A Novel
Wilson, Daniel H. (Book - 2011 )
Average Rating: 3.5 stars out of 5.

Item Details

Two decades into the future humans are battling for their very survival when a powerful AI computer goes rogue, and all the machines on earth rebel against their human controllers.
Authors: Wilson, Daniel H. (Daniel Howard), 1978-
Title: Robopocalypse
a novel
Publisher: New York :, Doubleday,, c2011.
Edition: 1st ed.
Characteristics: 347 p. ;,25 cm.
Summary: Two decades into the future humans are battling for their very survival when a powerful AI computer goes rogue, and all the machines on earth rebel against their human controllers.
Local Note: bt/cmr2
1 2 4 6 14
ISBN: 9780385533850
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Recommended. It's a familiar story: in a future where robots and automation are common, an artificial super-intelligence arises and leads the machines to revolt and attack humans. Heard it, read it so many times it's a trope. But the difference is Daniel Wilson has told it really well. This novel stands out from the others. It's certainly not without flaws. It is dark, gritty and wrenching, with elements of horror. Well worth the time.

Report This Dec 20, 2013
  • siharris rated this: 4 stars out of 5.

I loved this book. Sinister in parts and definitely not one for any robophobics out there. Ignore the comments about the structure of story, it really shouldn't detract from enjoying it. Interesting to hear it's been made into a movie, I reckon it's tailor made for a Spielberg blockbuster.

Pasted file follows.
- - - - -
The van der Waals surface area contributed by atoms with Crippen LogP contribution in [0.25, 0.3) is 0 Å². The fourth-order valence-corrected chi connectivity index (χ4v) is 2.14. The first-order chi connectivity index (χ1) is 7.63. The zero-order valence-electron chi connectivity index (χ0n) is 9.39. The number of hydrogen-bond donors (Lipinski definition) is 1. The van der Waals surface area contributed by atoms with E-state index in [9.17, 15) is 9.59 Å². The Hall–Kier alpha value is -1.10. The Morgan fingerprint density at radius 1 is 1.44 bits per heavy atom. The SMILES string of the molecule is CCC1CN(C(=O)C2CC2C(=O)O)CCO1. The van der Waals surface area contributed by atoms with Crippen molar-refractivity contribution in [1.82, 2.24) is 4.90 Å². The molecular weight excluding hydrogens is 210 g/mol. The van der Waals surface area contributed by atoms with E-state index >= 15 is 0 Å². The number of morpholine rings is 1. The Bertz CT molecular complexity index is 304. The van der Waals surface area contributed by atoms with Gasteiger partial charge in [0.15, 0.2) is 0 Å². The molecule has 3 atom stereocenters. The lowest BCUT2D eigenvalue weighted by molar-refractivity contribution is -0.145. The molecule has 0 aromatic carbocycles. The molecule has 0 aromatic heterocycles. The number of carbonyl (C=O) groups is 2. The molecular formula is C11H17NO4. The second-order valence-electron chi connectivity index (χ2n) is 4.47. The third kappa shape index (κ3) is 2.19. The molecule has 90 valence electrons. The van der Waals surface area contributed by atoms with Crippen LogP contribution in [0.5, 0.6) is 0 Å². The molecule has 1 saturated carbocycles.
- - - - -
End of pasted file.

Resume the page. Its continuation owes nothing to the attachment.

Report This Dec 06, 2013
  • miss_moneypenny rated this: 5 stars out of 5.

This one kind of falls into the guilty pleasure category, but I couldn't put it down! Daniel Wilson has written some great non-fiction books about robots and technology, and I love how he weaved all the factual stuff into a super-fun story. When I was reading this it all felt very cinematic -- turns out it's in development with Speilberg as a film! Can't wait to see how this translates.

Report This Sep 27, 2013
  • mvkramer rated this: 3 stars out of 5.

As far as apocalypses go, the robot apocalypse is a classic, tapping into our fundamental unease about being dependent on technologies we don't fully comprehend. And this book certainly brings the gore and the action -- robots are crushing faces left and right. The story loses some of its disaster-movie punch, however, by choosing to go the "World War Z" route and hop between a large cast of geographically diverse characters. Although I liked seeing the Osage Nation and an elderly Otaku work to end the robot revolution in completely different ways, I felt I never got to know any one of them enough to really care about them. Some of the characterization of Archos and the Freeborn robots also struck me as uneven.

I liked this book. I don't think any suspense was taken away by letting the audience know who won the war in the first page. I enjoyed every minute of this book

Report This Jan 11, 2013
  • matt7195 rated this: 2 stars out of 5.